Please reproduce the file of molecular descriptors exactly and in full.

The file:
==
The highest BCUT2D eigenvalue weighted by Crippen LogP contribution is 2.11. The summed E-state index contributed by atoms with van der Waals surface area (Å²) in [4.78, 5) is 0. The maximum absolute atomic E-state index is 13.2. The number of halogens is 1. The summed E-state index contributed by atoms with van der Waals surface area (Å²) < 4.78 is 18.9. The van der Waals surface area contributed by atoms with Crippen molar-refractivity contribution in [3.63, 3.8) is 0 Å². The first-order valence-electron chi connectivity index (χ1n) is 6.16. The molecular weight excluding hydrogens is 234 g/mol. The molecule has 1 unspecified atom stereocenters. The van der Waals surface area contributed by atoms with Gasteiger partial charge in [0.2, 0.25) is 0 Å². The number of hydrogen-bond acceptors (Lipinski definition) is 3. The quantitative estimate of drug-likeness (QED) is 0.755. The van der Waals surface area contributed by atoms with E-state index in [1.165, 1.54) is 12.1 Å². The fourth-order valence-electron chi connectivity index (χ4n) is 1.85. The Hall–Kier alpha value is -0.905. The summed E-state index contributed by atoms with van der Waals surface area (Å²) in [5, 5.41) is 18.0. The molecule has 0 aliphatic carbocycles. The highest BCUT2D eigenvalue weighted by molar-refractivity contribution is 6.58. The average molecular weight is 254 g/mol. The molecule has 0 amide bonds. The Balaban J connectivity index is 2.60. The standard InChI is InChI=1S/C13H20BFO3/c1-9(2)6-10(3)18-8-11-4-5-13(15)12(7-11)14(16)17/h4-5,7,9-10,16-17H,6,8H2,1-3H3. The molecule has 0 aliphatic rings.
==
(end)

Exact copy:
The highest BCUT2D eigenvalue weighted by Crippen LogP contribution is 2.11. The summed E-state index contributed by atoms with van der Waals surface area (Å²) in [4.78, 5) is 0. The maximum absolute atomic E-state index is 13.2. The number of halogens is 1. The summed E-state index contributed by atoms with van der Waals surface area (Å²) < 4.78 is 18.9. The van der Waals surface area contributed by atoms with Crippen molar-refractivity contribution in [3.63, 3.8) is 0 Å². The first-order valence-electron chi connectivity index (χ1n) is 6.16. The molecular weight excluding hydrogens is 234 g/mol. The molecule has 1 unspecified atom stereocenters. The van der Waals surface area contributed by atoms with Gasteiger partial charge in [0.2, 0.25) is 0 Å². The number of hydrogen-bond acceptors (Lipinski definition) is 3. The quantitative estimate of drug-likeness (QED) is 0.755. The van der Waals surface area contributed by atoms with E-state index in [1.165, 1.54) is 12.1 Å². The fourth-order valence-electron chi connectivity index (χ4n) is 1.85. The Hall–Kier alpha value is -0.905. The summed E-state index contributed by atoms with van der Waals surface area (Å²) in [5, 5.41) is 18.0. The molecule has 0 aliphatic carbocycles. The highest BCUT2D eigenvalue weighted by molar-refractivity contribution is 6.58. The average molecular weight is 254 g/mol. The molecule has 0 amide bonds. The Balaban J connectivity index is 2.60. The standard InChI is InChI=1S/C13H20BFO3/c1-9(2)6-10(3)18-8-11-4-5-13(15)12(7-11)14(16)17/h4-5,7,9-10,16-17H,6,8H2,1-3H3. The molecule has 0 aliphatic rings.